Veterans Banned from Singing National Anthem on Armistice Day
The Royal Family and members of Britain’s Armed Forces will be barred from singing the National Anthem on Armistice Day, over fears that the patriotic songs will spread Covid19.
This year, Westminster Abbey has decreed that only a socially-distanced choir will be permitted to sing the National Anthem at the service marking the ceasefire, in order to comply with the government ban on “communal singing”.
This year’s celebrations will coincide with the one-hundredth anniversary of the Funeral of the Unknown Warrior at Westminster Abbey and the unveiling of the Cenotaph, the nation’s war memorial, which was vandalised during Black Lives Matter protests earlier this year.
Typically, thousands of military personnel and veterans gather on the streets surrounding the Cenotaph to honour those killed in the World Wars and other conflicts.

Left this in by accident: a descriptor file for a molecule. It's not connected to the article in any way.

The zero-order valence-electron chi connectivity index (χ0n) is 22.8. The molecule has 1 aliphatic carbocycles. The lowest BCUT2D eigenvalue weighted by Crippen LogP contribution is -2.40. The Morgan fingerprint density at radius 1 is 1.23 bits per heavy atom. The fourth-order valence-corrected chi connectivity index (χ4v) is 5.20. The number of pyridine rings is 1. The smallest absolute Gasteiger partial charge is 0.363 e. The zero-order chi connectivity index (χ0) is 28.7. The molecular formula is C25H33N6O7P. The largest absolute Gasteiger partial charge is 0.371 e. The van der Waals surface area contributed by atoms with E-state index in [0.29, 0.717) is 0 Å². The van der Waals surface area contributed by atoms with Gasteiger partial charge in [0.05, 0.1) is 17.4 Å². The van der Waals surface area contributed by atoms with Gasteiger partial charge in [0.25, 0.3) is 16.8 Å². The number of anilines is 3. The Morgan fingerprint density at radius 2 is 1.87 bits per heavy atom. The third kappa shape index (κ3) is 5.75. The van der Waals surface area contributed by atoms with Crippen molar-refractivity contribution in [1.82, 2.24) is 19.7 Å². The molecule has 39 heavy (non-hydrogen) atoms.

The service that will be held at the Cenotaph on Whitehall this year will only permit 30 veterans to attend, while police will erect giant screens and barriers in order to prevent the public from gathering around the memorial as is customary.
Though the Royal Family will be banned from singing at Westminster Abbey, they will be permitted to sing God Save The Queen outside at the Cenotaph.
The president of the Merchant Navy Association, Vivien Foster, who has been laying a wreath for the organisation at the Centoraph for twenty years, said “The whole situation is farcical”.